CMU students design equipment that senses football moves
Students at Carnegie Mellon are developing technology to enhance football officiating using GPS systems in footballs and pressure sensors in gloves. The sensors would give more exact readings than the traditional visual techniques.
Benjamin Koopman, a sophomore computer engineering student at Carnegie Mellon, explains the technology behind the smart football project.
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When the Steelers beat the Ravens Sunday, Ben Roethlisberger and Hines Ward had another of their patented moments during the final drive.
The quarterback fired a low pass and the wide receiver slid and scooped the ball up just before it hit the turf.
In this case, the referees -- and the camera -- had a clear view of the play. But what if their vision had been obscured, even with the multiple camera angles of today's National Football League?
That's where Priya Narasimhan and her students think they might be able to help.
Dr. Narasimhan is a computer engineering professor at Carnegie Mellon University, and she and her students are equipping gloves and a football with remote sensing technology to measure everything from grip and trajectory to speed and position.
In the case of the Roethlisberger-Ward hookup on Sunday, the technology would ultimately be able to tell without doubt whether the ball was caught before it bounced off the ground.
It could also show such things as who actually has the ball in a pileup, whether a runner has crossed the goal line inside a mass of humanity and whether a receiver has control of the ball before he goes out of bounds.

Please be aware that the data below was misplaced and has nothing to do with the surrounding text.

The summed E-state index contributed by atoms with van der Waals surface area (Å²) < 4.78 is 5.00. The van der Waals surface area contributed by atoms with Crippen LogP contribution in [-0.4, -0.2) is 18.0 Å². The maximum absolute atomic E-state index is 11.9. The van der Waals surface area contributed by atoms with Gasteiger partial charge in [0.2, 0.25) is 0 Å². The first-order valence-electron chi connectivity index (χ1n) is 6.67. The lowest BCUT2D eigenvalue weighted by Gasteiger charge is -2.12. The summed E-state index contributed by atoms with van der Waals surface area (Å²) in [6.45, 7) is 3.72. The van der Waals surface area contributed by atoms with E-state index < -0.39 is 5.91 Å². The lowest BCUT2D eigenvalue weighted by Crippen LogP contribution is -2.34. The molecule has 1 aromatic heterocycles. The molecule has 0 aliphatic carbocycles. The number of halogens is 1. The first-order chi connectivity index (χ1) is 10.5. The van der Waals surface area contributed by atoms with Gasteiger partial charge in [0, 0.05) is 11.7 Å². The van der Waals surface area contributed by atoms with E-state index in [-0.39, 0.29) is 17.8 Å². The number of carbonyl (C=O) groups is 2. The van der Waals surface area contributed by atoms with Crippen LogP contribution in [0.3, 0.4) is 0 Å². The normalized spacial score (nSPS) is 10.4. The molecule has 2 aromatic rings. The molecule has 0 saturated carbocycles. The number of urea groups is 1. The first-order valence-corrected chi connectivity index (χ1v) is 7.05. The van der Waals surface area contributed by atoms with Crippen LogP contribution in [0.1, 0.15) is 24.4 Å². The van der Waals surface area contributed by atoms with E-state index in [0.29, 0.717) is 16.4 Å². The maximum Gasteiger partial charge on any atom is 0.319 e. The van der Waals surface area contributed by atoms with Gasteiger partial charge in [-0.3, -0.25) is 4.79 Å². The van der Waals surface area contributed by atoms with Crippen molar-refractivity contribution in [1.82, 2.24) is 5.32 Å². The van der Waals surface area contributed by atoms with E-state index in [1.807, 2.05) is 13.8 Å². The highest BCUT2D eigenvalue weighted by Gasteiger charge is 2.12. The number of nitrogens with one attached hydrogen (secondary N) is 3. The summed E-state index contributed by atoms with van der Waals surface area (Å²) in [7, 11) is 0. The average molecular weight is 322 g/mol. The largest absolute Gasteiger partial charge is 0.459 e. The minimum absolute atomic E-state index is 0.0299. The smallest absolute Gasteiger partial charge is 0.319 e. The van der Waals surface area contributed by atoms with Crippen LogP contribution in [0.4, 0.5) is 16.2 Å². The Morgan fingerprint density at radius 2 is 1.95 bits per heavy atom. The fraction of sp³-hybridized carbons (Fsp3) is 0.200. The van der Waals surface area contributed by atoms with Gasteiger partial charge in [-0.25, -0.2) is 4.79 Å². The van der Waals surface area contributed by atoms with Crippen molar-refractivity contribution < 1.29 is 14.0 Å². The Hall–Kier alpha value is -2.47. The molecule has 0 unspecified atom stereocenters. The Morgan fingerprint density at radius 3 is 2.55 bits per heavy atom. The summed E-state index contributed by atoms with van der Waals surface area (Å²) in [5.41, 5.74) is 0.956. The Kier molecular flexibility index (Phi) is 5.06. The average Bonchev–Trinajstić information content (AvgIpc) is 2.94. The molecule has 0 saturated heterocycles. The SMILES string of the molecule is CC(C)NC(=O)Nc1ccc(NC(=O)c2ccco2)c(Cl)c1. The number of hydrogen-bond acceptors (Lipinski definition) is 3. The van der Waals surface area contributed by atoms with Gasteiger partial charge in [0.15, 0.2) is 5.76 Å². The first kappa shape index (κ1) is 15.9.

Dr. Narasimhan teaches a course at Carnegie Mellon in "embedded real-time systems," which is a fancy way of describing the kind of touch sensors, GPS receivers and accelerometers that the students are putting to use.
But the football engineering project is not part of that course. Instead, it's a personal effort that grew out of the fact that Dr. Narasimhan, who grew up in India and Africa, found herself becoming a rabid Steelers fan after she moved to Pittsburgh seven years ago.
"When I moved here, I loved the people and their energy, and then I fell in love with football and I just started watching the Steelers and now, you can't get me out of the home on Sundays."
Impassioned as she was, she also found herself "throwing things at the TV many times when calls didn't go my way," and she began to wonder whether the wireless technology she was familiar with could help resolve some of those disputed decisions, as a further iteration of instant replay.
"You'd never want to replace the human referees because they make these calls based on years of experience, and no technology can replace that," she said. "But in addition to the instant replay, if you had a supplementary system that said this is exactly where the ball landed and where the player stopped with it, you could make these kinds of calls accurately."
So far, she and her squad of undergraduate and graduate students have focused on two things: gloves with touch sensors that can transmit that information wirelessly to a computer, and a football equipped with a global positioning receiver and accelerometer that can track the location, speed and trajectory of the ball.